The UEFA has managed to deactivate or, at least, tie the project of the Super league in just a few days. In the absence of knowing the possible consequences of this rebellion by 12 of the most powerful clubs on the continent, it can be considered that Aleksander ceferin has proclaimed himself the victor of the war or, at least, of the first great attack of his rivals, with Florentino Pérez to the head.
For many soccer fans, the figure of this Slovenian lawyer age 53 was relatively unknown until now. That has been his tonic forever: low profile, low fuss, and suspiciously effective decisions, especially since he entered the world of football.
Unlike its predecessor, Michel Platini, Ceferin was not a footballer beyond doing it in his spare time. From a very young age he focused on backstage of sport at his family’s law firm, one of the largest in his country, and who made money from the 10 day war in which Slovenia gained its independence. From very early on, focused on sports representation and consulting, when the father and founder of the Ceferin law firm retired, his sons Aleksander and Rok (the eldest) became directors.
In 2005, the youngest of the family joined the board of the FC Litija futsal and the following year in the NK Olimpija Ljubljana, which had been refounded and dropped to the fifth division of Slovenia. In five years they chained five consecutive promotions.
With the team already in First Division, Ceferin appeared at the Slovenian Football Federation elections in 2011 and won them, parallel to his entry into the UEFA legal committee. He soon entered the inner circle of Platini and they became very close collaborators, until the corruption scandal that the mandate of the former French footballer was carried away. Ceferin immediately unchecked himself and ran for election, basing his campaign on promising cleanliness in the body, despite having himself counseled the disgraced Platini. He won in the elections to Michael van Praag (considered the continuation candidate) by 42 votes to 13.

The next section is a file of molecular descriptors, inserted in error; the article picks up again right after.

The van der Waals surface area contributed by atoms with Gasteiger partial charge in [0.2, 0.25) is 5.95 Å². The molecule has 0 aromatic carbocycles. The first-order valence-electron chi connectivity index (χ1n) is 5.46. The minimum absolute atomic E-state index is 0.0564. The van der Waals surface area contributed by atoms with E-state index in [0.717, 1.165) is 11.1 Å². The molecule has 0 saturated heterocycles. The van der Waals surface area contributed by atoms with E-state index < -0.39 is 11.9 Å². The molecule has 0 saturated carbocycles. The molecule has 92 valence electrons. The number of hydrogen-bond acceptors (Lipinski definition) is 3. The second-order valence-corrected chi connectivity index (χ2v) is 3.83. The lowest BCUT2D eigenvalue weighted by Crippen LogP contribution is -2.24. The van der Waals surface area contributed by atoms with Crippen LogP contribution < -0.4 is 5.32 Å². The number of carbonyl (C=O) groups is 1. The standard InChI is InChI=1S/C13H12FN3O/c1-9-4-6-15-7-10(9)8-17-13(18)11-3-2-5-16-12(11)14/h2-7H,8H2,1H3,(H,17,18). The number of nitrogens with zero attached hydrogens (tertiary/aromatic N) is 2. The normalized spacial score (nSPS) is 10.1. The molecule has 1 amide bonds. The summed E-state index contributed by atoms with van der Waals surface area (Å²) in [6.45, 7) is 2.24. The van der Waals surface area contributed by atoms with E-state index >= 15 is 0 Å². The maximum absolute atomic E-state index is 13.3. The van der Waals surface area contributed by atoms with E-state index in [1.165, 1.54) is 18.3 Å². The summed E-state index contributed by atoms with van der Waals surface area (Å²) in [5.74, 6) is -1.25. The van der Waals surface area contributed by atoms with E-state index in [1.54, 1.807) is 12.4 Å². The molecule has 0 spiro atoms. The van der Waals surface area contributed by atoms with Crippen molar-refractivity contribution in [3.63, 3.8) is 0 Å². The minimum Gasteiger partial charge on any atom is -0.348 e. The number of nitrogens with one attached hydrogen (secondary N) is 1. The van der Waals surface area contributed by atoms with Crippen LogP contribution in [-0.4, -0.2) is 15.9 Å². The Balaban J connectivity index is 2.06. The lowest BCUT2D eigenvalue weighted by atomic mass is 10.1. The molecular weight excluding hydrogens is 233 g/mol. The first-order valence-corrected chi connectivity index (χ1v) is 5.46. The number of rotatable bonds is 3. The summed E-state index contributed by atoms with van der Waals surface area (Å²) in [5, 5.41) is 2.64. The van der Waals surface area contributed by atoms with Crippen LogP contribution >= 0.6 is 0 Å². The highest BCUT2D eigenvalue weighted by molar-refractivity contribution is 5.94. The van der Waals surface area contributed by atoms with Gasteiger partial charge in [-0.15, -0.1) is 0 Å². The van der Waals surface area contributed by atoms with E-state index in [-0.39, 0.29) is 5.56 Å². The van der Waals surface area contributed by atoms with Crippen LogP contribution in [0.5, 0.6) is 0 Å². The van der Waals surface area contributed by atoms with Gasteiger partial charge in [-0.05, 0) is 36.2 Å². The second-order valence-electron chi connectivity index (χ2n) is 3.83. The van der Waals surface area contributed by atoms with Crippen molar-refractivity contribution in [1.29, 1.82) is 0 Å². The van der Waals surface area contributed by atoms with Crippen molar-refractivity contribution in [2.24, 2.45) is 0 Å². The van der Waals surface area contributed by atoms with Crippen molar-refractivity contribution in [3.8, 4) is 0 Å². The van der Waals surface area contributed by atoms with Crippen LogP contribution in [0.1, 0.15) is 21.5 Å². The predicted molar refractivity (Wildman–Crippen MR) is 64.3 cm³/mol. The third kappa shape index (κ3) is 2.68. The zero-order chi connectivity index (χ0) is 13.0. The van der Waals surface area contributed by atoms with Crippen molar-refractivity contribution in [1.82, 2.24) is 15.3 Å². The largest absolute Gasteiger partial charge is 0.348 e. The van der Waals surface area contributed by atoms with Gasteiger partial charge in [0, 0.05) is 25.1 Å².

In just ten years, Ceferin had passed from being a junior manager of a fifth division team to UEFA president and his figure represented the renewal that many asked for. This move was viewed with suspicion by the FIFA, always in battle with the European body for the control of powers – and especially income – in football.
The tensions between the FIFA-dependent competitions of Gianni Infantino and their calendars, the entry of the VAR (UEFA tried to stop it until the last moments and, in fact, it started earlier in the national leagues than in the Champions and the Europa League) have been constant in his time as president.
He allied with several team presidents, such as his former ex-friend Andrea Agnelli, and tried to turn the ECA (the Association of European Clubs) into a battering ram against the excesses of FIFA and the matches of the national teams. The unequal economic distribution of the Champions League, among other issues, and especially the crisis derived from the pandemic ended up facing them, which is behind (in part) the attempted Super league.
Beyond his contribution to football, Ceferin has made sure that his position is a success for him and his bank account: last year he charged 860,000 francs more than when he arrived.
Every year since he took office, his salary has risen: in his first year (2016/2017) he won 1.56 million of Swiss francs and kept it to the next one, but in the 2018/2019 campaign it was raised to 1.92 million (+360,000). In 2019/2020, despite being the year of the pandemic, it reached the 2.42 million: in the midst of the crisis of coronavirus the salary was raised by 450,000 francs. This figure is expected to fall for this 2020/2021 campaign given that in May of last year they approved a 20% reduction in the salaries of the senior managers of the European federation.